A Russian ransomware group named "Evil Corp" who was indicted by the Justice Department in December is now targeting employees working from home during the COVID-19 pandemic and attempting to get inside their networks with malware, according to Symantec.
In an urgent warning issued Thursday night, the company reported that Russian hackers had exploited the sudden change in American work habits to inject code into corporate networks with a speed and breadth not previously witnessed.
The hackers group “Evil Corp.,” is a play off the “Mr. Robot” television series. In December, the Justice Department said they had “been engaged in cybercrime on an almost unimaginable scale,” deploying malware to steal tens of millions of dollars from online banking systems. The Treasury Department placed sanctions on them, and the State Department offered $5 million for information leading to the arrest or conviction of the group’s leader.
The attack’s methodology suggests it was intended for the work-at-home era.
The malware, Mr. Chien said, was deployed on common websites and even one news site. But it did not infect every computer used to go shopping or read about the day’s events. Instead, the code looked for a sign that the computer was part of a major corporate or government network. For example, many firms have their employees use a “virtual private network,” or V.P.N., a protected channel that allows workers sitting in their basements or attics to tunnel into their corporate computer systems as if they were at the office.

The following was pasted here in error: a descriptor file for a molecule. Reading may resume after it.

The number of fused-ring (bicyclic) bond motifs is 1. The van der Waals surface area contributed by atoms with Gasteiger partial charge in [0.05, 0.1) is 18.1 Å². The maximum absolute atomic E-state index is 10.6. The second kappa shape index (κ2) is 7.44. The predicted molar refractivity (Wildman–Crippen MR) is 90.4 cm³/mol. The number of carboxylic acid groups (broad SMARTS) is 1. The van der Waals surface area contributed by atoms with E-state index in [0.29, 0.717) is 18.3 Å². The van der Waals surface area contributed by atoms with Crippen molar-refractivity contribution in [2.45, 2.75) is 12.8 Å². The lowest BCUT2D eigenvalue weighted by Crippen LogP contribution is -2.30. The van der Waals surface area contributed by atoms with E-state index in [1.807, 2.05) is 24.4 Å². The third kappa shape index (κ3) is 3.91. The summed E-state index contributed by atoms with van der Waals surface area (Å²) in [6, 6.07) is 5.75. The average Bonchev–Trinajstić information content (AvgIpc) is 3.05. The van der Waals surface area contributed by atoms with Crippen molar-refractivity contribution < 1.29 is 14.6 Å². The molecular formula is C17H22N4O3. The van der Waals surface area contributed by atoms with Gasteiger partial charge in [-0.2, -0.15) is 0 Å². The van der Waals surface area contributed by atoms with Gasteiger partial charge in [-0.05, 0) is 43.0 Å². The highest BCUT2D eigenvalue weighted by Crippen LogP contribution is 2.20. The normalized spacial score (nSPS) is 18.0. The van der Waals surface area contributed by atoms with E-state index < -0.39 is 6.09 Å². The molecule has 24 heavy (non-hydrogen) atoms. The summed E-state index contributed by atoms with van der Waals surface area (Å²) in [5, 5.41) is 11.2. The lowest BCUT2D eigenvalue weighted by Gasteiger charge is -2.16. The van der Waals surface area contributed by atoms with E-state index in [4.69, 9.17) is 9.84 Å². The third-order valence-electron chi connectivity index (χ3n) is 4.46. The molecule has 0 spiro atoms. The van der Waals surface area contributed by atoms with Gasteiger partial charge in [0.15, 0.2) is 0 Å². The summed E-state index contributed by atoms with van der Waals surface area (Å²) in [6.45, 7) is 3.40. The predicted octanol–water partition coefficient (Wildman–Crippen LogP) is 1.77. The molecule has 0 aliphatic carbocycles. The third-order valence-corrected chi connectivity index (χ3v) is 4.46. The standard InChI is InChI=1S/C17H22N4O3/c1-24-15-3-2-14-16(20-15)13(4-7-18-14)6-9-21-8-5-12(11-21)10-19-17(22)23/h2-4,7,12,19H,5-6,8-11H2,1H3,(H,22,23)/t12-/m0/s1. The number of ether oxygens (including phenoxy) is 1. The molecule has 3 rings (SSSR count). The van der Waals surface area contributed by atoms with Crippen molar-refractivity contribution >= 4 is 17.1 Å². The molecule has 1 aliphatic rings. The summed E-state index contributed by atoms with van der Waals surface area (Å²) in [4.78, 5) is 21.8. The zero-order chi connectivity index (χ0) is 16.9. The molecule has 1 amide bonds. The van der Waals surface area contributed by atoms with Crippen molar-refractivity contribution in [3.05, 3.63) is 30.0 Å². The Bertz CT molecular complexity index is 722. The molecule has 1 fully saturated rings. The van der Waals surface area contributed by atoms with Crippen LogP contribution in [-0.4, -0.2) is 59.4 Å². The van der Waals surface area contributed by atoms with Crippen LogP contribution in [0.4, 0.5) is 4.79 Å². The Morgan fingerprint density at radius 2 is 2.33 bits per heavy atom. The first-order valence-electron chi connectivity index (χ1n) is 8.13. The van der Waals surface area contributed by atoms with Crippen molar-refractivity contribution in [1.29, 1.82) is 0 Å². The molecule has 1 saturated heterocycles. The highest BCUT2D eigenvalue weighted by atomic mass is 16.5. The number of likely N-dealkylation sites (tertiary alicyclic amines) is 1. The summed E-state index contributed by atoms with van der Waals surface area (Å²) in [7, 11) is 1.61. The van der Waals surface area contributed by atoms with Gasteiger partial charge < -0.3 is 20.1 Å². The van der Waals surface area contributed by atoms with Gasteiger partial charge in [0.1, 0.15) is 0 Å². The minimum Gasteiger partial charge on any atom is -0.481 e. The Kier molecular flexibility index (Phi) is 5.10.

“These attacks do not try to get into the V.P.N.,” Mr. Chien said. “They just use it to identify who the user works for.” Then the systems wait for the worker to go to a public or commercial website, and use that moment to infect their computer. Once the machine is reconnected to the corporate network, the code is deployed, in hopes of gaining access to corporate systems.
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